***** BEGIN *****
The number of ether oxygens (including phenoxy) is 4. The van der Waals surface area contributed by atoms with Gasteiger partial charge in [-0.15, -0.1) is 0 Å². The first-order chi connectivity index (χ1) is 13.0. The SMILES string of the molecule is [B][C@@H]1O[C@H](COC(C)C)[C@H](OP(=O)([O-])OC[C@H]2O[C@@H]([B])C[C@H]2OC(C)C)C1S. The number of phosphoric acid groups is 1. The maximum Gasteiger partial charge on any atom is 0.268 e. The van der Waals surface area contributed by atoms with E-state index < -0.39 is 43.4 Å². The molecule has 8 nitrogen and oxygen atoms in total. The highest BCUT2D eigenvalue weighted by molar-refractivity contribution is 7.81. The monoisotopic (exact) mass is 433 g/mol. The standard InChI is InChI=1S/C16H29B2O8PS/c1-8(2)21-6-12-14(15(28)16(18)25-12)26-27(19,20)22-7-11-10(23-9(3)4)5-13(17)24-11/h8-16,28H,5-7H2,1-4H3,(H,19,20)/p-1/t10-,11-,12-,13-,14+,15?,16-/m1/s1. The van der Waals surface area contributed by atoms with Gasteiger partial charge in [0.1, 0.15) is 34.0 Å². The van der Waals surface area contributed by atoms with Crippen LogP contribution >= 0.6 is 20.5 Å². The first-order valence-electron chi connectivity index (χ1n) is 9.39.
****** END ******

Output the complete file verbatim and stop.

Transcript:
The number of ether oxygens (including phenoxy) is 4. The van der Waals surface area contributed by atoms with Gasteiger partial charge in [-0.15, -0.1) is 0 Å². The first-order chi connectivity index (χ1) is 13.0. The SMILES string of the molecule is [B][C@@H]1O[C@H](COC(C)C)[C@H](OP(=O)([O-])OC[C@H]2O[C@@H]([B])C[C@H]2OC(C)C)C1S. The number of phosphoric acid groups is 1. The maximum Gasteiger partial charge on any atom is 0.268 e. The van der Waals surface area contributed by atoms with E-state index < -0.39 is 43.4 Å². The molecule has 8 nitrogen and oxygen atoms in total. The highest BCUT2D eigenvalue weighted by molar-refractivity contribution is 7.81. The monoisotopic (exact) mass is 433 g/mol. The standard InChI is InChI=1S/C16H29B2O8PS/c1-8(2)21-6-12-14(15(28)16(18)25-12)26-27(19,20)22-7-11-10(23-9(3)4)5-13(17)24-11/h8-16,28H,5-7H2,1-4H3,(H,19,20)/p-1/t10-,11-,12-,13-,14+,15?,16-/m1/s1. The van der Waals surface area contributed by atoms with Gasteiger partial charge in [0.1, 0.15) is 34.0 Å². The van der Waals surface area contributed by atoms with Crippen LogP contribution >= 0.6 is 20.5 Å². The first-order valence-electron chi connectivity index (χ1n) is 9.39.